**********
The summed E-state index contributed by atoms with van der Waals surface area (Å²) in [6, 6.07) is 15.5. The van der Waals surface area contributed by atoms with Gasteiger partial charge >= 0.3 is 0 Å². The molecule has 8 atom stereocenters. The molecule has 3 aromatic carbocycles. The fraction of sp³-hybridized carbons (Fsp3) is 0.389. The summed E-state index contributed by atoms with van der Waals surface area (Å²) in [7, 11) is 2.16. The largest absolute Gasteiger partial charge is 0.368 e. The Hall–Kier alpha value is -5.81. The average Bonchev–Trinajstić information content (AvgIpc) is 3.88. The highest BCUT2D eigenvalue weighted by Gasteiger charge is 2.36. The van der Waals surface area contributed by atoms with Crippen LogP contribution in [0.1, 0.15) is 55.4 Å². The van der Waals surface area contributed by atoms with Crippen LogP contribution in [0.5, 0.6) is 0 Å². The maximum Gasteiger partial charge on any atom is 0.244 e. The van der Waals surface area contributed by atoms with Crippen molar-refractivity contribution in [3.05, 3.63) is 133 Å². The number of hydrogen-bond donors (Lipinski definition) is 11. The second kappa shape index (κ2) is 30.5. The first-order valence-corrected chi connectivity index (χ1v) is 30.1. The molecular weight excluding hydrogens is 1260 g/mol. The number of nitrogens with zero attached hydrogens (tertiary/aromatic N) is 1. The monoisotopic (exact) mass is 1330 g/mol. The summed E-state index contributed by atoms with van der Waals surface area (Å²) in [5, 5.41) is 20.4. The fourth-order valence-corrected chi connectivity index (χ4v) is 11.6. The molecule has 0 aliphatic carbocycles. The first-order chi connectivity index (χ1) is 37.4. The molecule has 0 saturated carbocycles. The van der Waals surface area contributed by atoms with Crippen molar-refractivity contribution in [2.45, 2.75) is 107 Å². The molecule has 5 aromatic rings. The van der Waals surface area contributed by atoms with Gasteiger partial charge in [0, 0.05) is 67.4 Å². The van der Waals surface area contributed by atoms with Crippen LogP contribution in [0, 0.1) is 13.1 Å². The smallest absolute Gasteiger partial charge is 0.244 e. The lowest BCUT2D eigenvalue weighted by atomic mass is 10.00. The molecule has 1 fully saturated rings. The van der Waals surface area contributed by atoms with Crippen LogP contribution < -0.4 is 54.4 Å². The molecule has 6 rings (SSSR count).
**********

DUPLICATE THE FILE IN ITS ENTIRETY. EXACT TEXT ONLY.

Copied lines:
The summed E-state index contributed by atoms with van der Waals surface area (Å²) in [6, 6.07) is 15.5. The van der Waals surface area contributed by atoms with Gasteiger partial charge >= 0.3 is 0 Å². The molecule has 8 atom stereocenters. The molecule has 3 aromatic carbocycles. The fraction of sp³-hybridized carbons (Fsp3) is 0.389. The summed E-state index contributed by atoms with van der Waals surface area (Å²) in [7, 11) is 2.16. The largest absolute Gasteiger partial charge is 0.368 e. The Hall–Kier alpha value is -5.81. The average Bonchev–Trinajstić information content (AvgIpc) is 3.88. The highest BCUT2D eigenvalue weighted by Gasteiger charge is 2.36. The van der Waals surface area contributed by atoms with Crippen LogP contribution in [0.1, 0.15) is 55.4 Å². The van der Waals surface area contributed by atoms with Crippen LogP contribution in [0.5, 0.6) is 0 Å². The maximum Gasteiger partial charge on any atom is 0.244 e. The van der Waals surface area contributed by atoms with Crippen molar-refractivity contribution in [3.05, 3.63) is 133 Å². The number of hydrogen-bond donors (Lipinski definition) is 11. The second kappa shape index (κ2) is 30.5. The first-order valence-corrected chi connectivity index (χ1v) is 30.1. The molecular weight excluding hydrogens is 1260 g/mol. The number of nitrogens with zero attached hydrogens (tertiary/aromatic N) is 1. The monoisotopic (exact) mass is 1330 g/mol. The summed E-state index contributed by atoms with van der Waals surface area (Å²) in [5, 5.41) is 20.4. The fourth-order valence-corrected chi connectivity index (χ4v) is 11.6. The molecule has 0 aliphatic carbocycles. The first-order chi connectivity index (χ1) is 37.4. The molecule has 0 saturated carbocycles. The van der Waals surface area contributed by atoms with Crippen molar-refractivity contribution in [2.45, 2.75) is 107 Å². The molecule has 5 aromatic rings. The van der Waals surface area contributed by atoms with Gasteiger partial charge in [0, 0.05) is 67.4 Å². The van der Waals surface area contributed by atoms with Crippen LogP contribution in [0, 0.1) is 13.1 Å². The smallest absolute Gasteiger partial charge is 0.244 e. The lowest BCUT2D eigenvalue weighted by atomic mass is 10.00. The molecule has 1 fully saturated rings. The van der Waals surface area contributed by atoms with Crippen LogP contribution < -0.4 is 54.4 Å². The molecule has 6 rings (SSSR count).